Excess mortality has been used to assess the overall health impact of COVID-19 across countries. Democracies aim to build trust in government and enable checks and balances on decision making, which may be useful in a pandemic. But during the pandemic, they have been criticised as being hesitant to enforce restrictive public health measures.
Through linking open-access datasets we constructed univariable and multivariable linear regression models investigating the association between country V-Dem Liberal Democracy Indices (LDI), representing strength of democratic governance and excess mortality rates, from January 2020 to September 2021. We adjusted for several important confounders and conducted a range of sensitivity analyses to assess the robustness of our findings.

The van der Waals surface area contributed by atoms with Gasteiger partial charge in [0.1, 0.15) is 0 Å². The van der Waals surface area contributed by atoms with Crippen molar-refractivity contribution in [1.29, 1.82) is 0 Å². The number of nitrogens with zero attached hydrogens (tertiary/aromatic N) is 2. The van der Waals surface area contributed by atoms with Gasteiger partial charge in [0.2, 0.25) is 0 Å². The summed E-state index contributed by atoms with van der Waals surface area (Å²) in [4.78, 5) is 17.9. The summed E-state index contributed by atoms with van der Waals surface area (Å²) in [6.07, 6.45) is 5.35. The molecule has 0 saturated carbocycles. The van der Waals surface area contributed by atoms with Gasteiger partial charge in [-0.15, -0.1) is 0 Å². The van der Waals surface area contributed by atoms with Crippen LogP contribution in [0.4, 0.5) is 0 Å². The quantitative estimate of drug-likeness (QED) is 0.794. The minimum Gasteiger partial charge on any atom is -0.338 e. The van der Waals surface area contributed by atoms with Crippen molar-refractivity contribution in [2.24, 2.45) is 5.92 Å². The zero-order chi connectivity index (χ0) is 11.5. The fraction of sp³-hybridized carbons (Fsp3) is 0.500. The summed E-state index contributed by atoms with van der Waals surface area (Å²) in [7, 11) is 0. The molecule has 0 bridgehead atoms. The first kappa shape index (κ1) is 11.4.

Across 78 countries, 4.19 million deaths million excess deaths were recorded. On multivariable regression, a one-point increase in V-Dem LDI was associated with a decrease in excess mortality of 2.18 per 100 000 (p=0.004), after accounting for age, gender, wealth and universal health coverage. This association was only partially attenuated by COVID-19 vaccination rates and remained robust in all sensitivity analyses.
Democratic governance may have played an important role in mitigating the overall health impact of COVID-19 across countries. This study strengthens the case to broaden the scope of traditional pandemic risk assessment and discussions on preparedness.